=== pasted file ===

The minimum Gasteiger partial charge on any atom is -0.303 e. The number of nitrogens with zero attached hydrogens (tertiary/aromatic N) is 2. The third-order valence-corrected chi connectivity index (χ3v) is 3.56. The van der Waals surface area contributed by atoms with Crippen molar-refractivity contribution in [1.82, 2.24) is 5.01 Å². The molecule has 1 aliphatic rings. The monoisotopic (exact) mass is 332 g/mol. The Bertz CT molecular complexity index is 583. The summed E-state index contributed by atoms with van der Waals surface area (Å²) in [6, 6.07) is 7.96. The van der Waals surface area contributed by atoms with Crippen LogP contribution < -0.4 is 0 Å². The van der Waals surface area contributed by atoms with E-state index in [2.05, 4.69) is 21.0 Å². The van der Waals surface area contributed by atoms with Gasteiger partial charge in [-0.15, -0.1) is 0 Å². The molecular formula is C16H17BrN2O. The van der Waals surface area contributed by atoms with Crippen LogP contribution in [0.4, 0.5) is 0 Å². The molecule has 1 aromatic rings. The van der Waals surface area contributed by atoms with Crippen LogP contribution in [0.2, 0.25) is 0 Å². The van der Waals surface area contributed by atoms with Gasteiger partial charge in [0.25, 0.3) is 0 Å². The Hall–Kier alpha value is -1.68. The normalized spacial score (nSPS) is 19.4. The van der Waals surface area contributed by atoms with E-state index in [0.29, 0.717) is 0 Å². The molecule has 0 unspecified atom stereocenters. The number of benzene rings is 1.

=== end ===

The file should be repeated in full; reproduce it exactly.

The minimum Gasteiger partial charge on any atom is -0.303 e. The number of nitrogens with zero attached hydrogens (tertiary/aromatic N) is 2. The third-order valence-corrected chi connectivity index (χ3v) is 3.56. The van der Waals surface area contributed by atoms with Crippen molar-refractivity contribution in [1.82, 2.24) is 5.01 Å². The molecule has 1 aliphatic rings. The monoisotopic (exact) mass is 332 g/mol. The Bertz CT molecular complexity index is 583. The summed E-state index contributed by atoms with van der Waals surface area (Å²) in [6, 6.07) is 7.96. The van der Waals surface area contributed by atoms with Crippen LogP contribution < -0.4 is 0 Å². The van der Waals surface area contributed by atoms with E-state index in [2.05, 4.69) is 21.0 Å². The van der Waals surface area contributed by atoms with Gasteiger partial charge in [-0.15, -0.1) is 0 Å². The molecular formula is C16H17BrN2O. The van der Waals surface area contributed by atoms with Crippen LogP contribution in [0.4, 0.5) is 0 Å². The molecule has 1 aromatic rings. The van der Waals surface area contributed by atoms with Crippen LogP contribution in [0.2, 0.25) is 0 Å². The van der Waals surface area contributed by atoms with Gasteiger partial charge in [0.25, 0.3) is 0 Å². The Hall–Kier alpha value is -1.68. The normalized spacial score (nSPS) is 19.4. The van der Waals surface area contributed by atoms with E-state index in [0.29, 0.717) is 0 Å². The molecule has 0 unspecified atom stereocenters. The number of benzene rings is 1.